Mangur (Kurdish tribe)

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Mangur is one of the largest Kurdish tribes of Eastern Kurdistan.They live in the district and cities of Sardasht, Piranshahr to Mahabad.[1]There are about 170 villages of Mangur tribe and these villages stretch to the Iraqi Kurdistan to the city of Qaladiza and Pizhdar area.

Mangur was one of the Kurdish tribes in the Bolbas Federation.[2] The others were: Mâmash, Pirân, Zerzâ, Herki and Shekâk.

History[edit]

During the Qajar period the Mangur feuded with their neighbours the Mâmash; while the latter were loyal to the Qajars the Mangur were regarded as rebels and brigands after supporting Sheikh Ubeydullah.[3]:73[4] In 1908 they are recorded as consisting of 2,000 families, semi-nomadic, who spent the summer months at Wazna.[5]

In the winter of 1928-29 the Mangur, the Mâmash and other tribes rebelled against Reza Shah and occupied Sardasht though they lacked the forces to extend the revolt more widely.[3]:224 [6] The Mangur were among the tribes hostile to the Soviet-backed Republic of Mahabad in 1946. [7]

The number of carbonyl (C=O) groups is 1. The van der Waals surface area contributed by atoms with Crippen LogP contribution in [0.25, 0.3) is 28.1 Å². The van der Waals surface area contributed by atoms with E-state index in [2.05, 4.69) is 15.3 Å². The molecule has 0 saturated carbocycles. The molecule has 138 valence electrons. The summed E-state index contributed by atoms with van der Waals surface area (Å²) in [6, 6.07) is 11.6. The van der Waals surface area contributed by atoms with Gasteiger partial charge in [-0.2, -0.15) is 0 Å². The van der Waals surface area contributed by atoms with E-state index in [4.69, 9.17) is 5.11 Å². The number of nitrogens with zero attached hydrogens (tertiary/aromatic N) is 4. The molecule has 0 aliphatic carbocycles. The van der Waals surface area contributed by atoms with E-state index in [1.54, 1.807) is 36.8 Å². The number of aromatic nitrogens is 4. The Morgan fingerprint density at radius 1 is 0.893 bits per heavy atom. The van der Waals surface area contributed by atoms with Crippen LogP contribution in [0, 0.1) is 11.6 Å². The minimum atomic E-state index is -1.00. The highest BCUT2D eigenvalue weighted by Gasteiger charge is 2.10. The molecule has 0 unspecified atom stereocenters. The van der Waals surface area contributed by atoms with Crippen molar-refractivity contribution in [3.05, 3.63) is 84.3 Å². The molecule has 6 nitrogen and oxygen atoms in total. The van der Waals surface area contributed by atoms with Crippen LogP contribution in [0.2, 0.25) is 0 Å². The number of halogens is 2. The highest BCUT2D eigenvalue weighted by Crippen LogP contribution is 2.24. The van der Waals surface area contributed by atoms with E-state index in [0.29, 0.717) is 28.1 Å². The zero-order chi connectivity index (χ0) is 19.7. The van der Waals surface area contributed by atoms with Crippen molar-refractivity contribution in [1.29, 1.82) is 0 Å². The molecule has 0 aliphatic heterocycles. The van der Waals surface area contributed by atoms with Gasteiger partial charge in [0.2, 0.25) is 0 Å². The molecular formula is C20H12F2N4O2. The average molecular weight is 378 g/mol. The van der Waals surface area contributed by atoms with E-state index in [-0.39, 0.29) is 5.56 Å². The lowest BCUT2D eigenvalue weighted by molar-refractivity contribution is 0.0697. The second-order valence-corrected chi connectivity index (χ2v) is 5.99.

References[edit]

  1. ^ "KURDISH TRIBES – Encyclopaedia Iranica". www.iranicaonline.org. Retrieved 2019-10-20.
  2. ^ Minorsky, V. (1957). "Mongol Place-Names in Mukri Kurdistan". Mongolica. 19 (1): 75. Retrieved 20 October 2019.
  3. ^ a b David McDowall (2004-05-14). A Modern History of the Kurds. I.B.Tauris. ISBN 978-1-85043-416-0.
  4. ^ F. Koohi-Kamali (2003-09-30). The Political Development of the Kurds in Iran: Pastoral Nationalism. Palgrave Macmillan UK. ISBN 978-0-230-53572-5.
  5. ^ Sykes, Mark (1908). "The Kurdish Tribes of the Ottoman Empire". The Journal of the Royal Anthropological Institute of Great Britain and Ireland. 38: 457. doi:10.2307/2843309. Retrieved 20 October 2019.
  6. ^ Stephanie Cronin (2007-01-24). Tribal Politics in Iran: Rural Conflict and the New State, 1921-1941. Routledge. pp. 116–. ISBN 978-1-134-13801-2.
  7. ^ E. O'Ballance (1995-12-18). The Kurdish Struggle, 1920-94. Palgrave Macmillan UK. pp. 29–. ISBN 978-0-230-37742-4.